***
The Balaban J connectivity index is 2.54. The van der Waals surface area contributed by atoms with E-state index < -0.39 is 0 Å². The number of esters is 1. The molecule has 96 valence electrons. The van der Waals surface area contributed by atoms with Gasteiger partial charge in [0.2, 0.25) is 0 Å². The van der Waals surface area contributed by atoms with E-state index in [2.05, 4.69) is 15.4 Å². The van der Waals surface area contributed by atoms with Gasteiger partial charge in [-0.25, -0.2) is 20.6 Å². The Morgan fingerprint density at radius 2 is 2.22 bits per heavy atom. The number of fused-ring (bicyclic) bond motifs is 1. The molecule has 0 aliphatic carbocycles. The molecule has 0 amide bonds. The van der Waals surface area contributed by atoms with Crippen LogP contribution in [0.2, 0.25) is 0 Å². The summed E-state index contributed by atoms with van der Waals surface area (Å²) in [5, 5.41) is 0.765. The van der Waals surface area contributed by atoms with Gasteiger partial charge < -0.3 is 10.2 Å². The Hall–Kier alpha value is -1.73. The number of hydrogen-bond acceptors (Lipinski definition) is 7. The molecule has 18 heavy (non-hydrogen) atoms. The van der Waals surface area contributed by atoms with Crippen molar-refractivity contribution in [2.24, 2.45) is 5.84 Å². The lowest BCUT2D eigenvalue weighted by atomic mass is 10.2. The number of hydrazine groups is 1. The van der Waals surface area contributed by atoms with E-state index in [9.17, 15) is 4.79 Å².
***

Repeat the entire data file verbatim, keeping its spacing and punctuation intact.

The Balaban J connectivity index is 2.54. The van der Waals surface area contributed by atoms with E-state index < -0.39 is 0 Å². The number of esters is 1. The molecule has 96 valence electrons. The van der Waals surface area contributed by atoms with Gasteiger partial charge in [0.2, 0.25) is 0 Å². The van der Waals surface area contributed by atoms with E-state index in [2.05, 4.69) is 15.4 Å². The van der Waals surface area contributed by atoms with Gasteiger partial charge in [-0.25, -0.2) is 20.6 Å². The Morgan fingerprint density at radius 2 is 2.22 bits per heavy atom. The number of fused-ring (bicyclic) bond motifs is 1. The molecule has 0 aliphatic carbocycles. The molecule has 0 amide bonds. The van der Waals surface area contributed by atoms with Crippen LogP contribution in [0.2, 0.25) is 0 Å². The summed E-state index contributed by atoms with van der Waals surface area (Å²) in [5, 5.41) is 0.765. The van der Waals surface area contributed by atoms with Gasteiger partial charge < -0.3 is 10.2 Å². The Hall–Kier alpha value is -1.73. The number of hydrogen-bond acceptors (Lipinski definition) is 7. The molecule has 18 heavy (non-hydrogen) atoms. The van der Waals surface area contributed by atoms with Crippen molar-refractivity contribution in [2.24, 2.45) is 5.84 Å². The lowest BCUT2D eigenvalue weighted by atomic mass is 10.2. The number of hydrazine groups is 1. The van der Waals surface area contributed by atoms with E-state index in [9.17, 15) is 4.79 Å².